The UK faces escalating political and policy uncertainty at a time when the economy is already slowing and thus vulnerable. Although the UK economy grew strongly in Q3 it slowed during the quarter, and weak October retail sales and sluggish monetary growth suggest softness at the start of Q4.
It is hard to quantify the impact of current political uncertainty but it is likely to weigh on spending plans and investment intentions. Business focus has switched from the recent Budget (which was well received) to Brexit, policy options and politics.
The outcome of uncertainty is… uncertain
The recent release of the Withdrawal Agreement and outline of the future relationship between the UK and EU has already triggered intense debate, with a Parliamentary vote in December. It is premature to try and predict the outcome, which will be impacted by many features, notably raw Parliamentary politics and a focus on the future legal constraints that form part of the Withdrawal Agreement and whether there will be clarity about how much preparation has taken place for No Deal. The uncertainty generated by this outcome could yet weaken the economy further.
The picture on the Continent is similarly uncertain, with increased political tensions in Germany and in terms of the relationship between Italy and Brussels. Growth is weak, too. In a recent speech the head of the European Central Bank, Mr Draghi, highlighted the challenge:
“Since 1975 there have been five periods of rising GDP in the euro area. The average duration from trough to peak is 31 quarters, with GDP increasing by 21% over that period. The current expansion in the euro area, however, has lasted just 22 quarters and GDP is only around 10% above the trough. In contrast, the expansion in the United States has lasted 37 quarters, and GDP has risen by 21%.”
Conversely, US strength is also causing issues
Indeed, while the UK and euro area are soft, it is that strength in the US economy that is the focus of market sentiment. While central banks eased policy together in the weak aftermath of the global financial crisis, domestic factors are driving exit strategies from cheap money policies, with the US Federal Reserve leading the way.
So far, their actions have been gradual and largely predictable. Despite that, higher rates appear to be taking their toll on the markets. One more hike looks likely this year, and a couple more in 2019, leading rates to then peak.
The impact on the dollar has been to keep it firm, and while the US yield curve is flat, the continuation of cheap money policies at the European Central Bank (ECB) and Bank of Japan (BOJ) is playing its part, as money has flowed to the US.
Thus, when the ECB or BOJ tighten, possibly next year, it may have a global impact, in the same way in which higher US rates and a firmer dollar has taken its toll on market performance in a number of emerging economies. This has been exacerbated by the US-China trade dispute. Also, China has eased policy to alleviate economic worries there.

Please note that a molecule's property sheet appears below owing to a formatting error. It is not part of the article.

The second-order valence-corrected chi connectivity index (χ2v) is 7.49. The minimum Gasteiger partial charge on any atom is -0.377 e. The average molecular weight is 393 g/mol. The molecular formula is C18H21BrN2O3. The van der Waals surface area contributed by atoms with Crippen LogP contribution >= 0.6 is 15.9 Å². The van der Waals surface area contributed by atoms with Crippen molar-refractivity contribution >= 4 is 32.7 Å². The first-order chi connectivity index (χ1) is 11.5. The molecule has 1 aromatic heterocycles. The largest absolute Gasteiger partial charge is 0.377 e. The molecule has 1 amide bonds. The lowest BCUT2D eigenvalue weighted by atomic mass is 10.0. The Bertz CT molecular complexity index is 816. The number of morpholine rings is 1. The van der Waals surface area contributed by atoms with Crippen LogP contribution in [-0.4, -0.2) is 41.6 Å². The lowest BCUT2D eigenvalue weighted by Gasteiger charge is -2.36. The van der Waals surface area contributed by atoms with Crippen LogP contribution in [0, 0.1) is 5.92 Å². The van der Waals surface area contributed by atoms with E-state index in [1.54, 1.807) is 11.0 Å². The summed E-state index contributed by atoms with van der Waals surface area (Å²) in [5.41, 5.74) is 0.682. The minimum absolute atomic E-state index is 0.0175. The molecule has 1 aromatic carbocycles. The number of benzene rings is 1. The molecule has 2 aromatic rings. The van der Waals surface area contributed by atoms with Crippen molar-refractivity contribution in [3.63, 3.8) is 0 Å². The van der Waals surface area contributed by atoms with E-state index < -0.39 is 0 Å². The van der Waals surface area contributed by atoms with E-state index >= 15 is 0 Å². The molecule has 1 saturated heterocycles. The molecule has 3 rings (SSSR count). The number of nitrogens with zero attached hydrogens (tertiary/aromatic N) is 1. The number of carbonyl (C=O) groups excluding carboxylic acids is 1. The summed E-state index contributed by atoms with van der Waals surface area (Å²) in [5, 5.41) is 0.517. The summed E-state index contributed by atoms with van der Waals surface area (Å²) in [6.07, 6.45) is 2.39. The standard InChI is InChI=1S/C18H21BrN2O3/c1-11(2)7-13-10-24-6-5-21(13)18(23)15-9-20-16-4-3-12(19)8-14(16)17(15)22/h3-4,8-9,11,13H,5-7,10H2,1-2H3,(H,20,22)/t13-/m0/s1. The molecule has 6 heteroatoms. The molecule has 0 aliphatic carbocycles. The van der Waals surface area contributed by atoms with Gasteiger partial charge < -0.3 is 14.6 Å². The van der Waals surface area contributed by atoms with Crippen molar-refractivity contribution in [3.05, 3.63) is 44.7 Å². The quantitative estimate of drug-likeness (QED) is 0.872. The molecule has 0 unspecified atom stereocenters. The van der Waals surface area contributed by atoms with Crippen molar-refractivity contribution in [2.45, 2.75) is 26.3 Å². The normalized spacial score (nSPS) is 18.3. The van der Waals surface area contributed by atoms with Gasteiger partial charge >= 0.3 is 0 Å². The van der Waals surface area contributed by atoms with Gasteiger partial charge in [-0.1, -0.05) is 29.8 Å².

Mixed messages, but many indicators still solid
While the net result of all this points to slower global growth it is as yet unclear whether the outturn will be far weaker than markets currently expect. Various Purchasing Managers’ Indexes (which provide a good barometer of the health of the manufacturing and service sectors) point to a significant slowdown and, in addition, oil prices are softer. Against this, labour markets in advanced economies are tight, wages are rising, corporate balance sheets have helped investment plans, and the US economy is solid.
While the IMF did cut global growth forecasts at the October meetings, from 3.9% to 3.7% for this year and next, this is still steady. Meanwhile, world trade growth has decelerated, from 5.2% in 2017 to a still solid 4.6% in the first half of 2018.
In the present macro-climate it is important to have an open mind to many different scenarios, including much higher inflation than the market expects (as wages rise), or even a sharper slowdown (given recent data in the euro area and UK) and trade tensions.
While there is a need to be prepared for further uncertainty, recent market developments, including a sell-off in global equities, have also reinforced the need to take a long-term view. This is particularly relevant when one considers the present economic and political climate, too, which is adding to near-term uncertainty, especially in the UK and euro area.
We are still positive about the longer-term outlook for global growth – for reasons which include the fourth industrial revolution, the strength of the Indo-Pacific region and future macro-economic stability.
Current uncertainty and volatility does not detract from that, even though it looks likely to continue.
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